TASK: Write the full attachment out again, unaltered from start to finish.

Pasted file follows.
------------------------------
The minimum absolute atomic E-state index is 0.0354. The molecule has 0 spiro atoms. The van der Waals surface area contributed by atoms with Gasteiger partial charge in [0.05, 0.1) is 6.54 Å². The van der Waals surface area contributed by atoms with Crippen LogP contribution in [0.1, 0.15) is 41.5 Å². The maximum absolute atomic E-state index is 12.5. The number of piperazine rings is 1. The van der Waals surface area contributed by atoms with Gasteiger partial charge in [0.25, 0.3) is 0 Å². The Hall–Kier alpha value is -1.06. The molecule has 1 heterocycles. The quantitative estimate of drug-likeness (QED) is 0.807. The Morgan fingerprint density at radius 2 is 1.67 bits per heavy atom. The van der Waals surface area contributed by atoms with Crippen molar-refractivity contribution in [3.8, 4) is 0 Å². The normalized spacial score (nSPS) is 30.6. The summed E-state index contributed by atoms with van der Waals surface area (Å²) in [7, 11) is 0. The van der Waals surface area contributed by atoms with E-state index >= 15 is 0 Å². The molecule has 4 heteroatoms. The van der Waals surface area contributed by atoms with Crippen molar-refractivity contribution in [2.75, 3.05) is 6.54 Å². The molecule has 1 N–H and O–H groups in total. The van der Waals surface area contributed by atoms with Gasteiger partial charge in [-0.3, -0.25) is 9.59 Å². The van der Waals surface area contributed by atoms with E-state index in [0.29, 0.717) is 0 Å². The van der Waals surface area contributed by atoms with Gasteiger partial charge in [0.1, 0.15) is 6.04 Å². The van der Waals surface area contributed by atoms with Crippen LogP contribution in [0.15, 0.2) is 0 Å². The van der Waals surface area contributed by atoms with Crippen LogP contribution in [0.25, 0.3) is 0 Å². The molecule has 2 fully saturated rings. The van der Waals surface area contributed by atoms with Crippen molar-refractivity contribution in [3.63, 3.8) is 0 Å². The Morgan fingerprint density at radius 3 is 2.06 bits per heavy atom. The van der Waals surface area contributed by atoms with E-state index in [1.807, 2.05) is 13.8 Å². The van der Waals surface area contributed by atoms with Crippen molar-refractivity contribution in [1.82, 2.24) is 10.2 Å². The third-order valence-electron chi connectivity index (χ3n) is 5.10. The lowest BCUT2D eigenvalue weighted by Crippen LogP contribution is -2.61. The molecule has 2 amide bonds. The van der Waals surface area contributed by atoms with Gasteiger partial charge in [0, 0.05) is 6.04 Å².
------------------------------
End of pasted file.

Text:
The minimum absolute atomic E-state index is 0.0354. The molecule has 0 spiro atoms. The van der Waals surface area contributed by atoms with Gasteiger partial charge in [0.05, 0.1) is 6.54 Å². The van der Waals surface area contributed by atoms with Crippen LogP contribution in [0.1, 0.15) is 41.5 Å². The maximum absolute atomic E-state index is 12.5. The number of piperazine rings is 1. The van der Waals surface area contributed by atoms with Gasteiger partial charge in [0.25, 0.3) is 0 Å². The Hall–Kier alpha value is -1.06. The molecule has 1 heterocycles. The quantitative estimate of drug-likeness (QED) is 0.807. The Morgan fingerprint density at radius 2 is 1.67 bits per heavy atom. The van der Waals surface area contributed by atoms with Crippen molar-refractivity contribution in [3.8, 4) is 0 Å². The normalized spacial score (nSPS) is 30.6. The summed E-state index contributed by atoms with van der Waals surface area (Å²) in [7, 11) is 0. The van der Waals surface area contributed by atoms with E-state index >= 15 is 0 Å². The molecule has 4 heteroatoms. The van der Waals surface area contributed by atoms with Crippen molar-refractivity contribution in [2.75, 3.05) is 6.54 Å². The molecule has 1 N–H and O–H groups in total. The van der Waals surface area contributed by atoms with Gasteiger partial charge in [-0.3, -0.25) is 9.59 Å². The van der Waals surface area contributed by atoms with E-state index in [0.29, 0.717) is 0 Å². The van der Waals surface area contributed by atoms with Gasteiger partial charge in [0.1, 0.15) is 6.04 Å². The van der Waals surface area contributed by atoms with Crippen LogP contribution in [0.15, 0.2) is 0 Å². The van der Waals surface area contributed by atoms with Crippen LogP contribution in [0.25, 0.3) is 0 Å². The molecule has 2 fully saturated rings. The van der Waals surface area contributed by atoms with Crippen molar-refractivity contribution in [3.63, 3.8) is 0 Å². The Morgan fingerprint density at radius 3 is 2.06 bits per heavy atom. The van der Waals surface area contributed by atoms with E-state index in [1.807, 2.05) is 13.8 Å². The van der Waals surface area contributed by atoms with Crippen molar-refractivity contribution in [1.82, 2.24) is 10.2 Å². The third-order valence-electron chi connectivity index (χ3n) is 5.10. The lowest BCUT2D eigenvalue weighted by Crippen LogP contribution is -2.61. The molecule has 2 amide bonds. The van der Waals surface area contributed by atoms with Gasteiger partial charge in [0, 0.05) is 6.04 Å².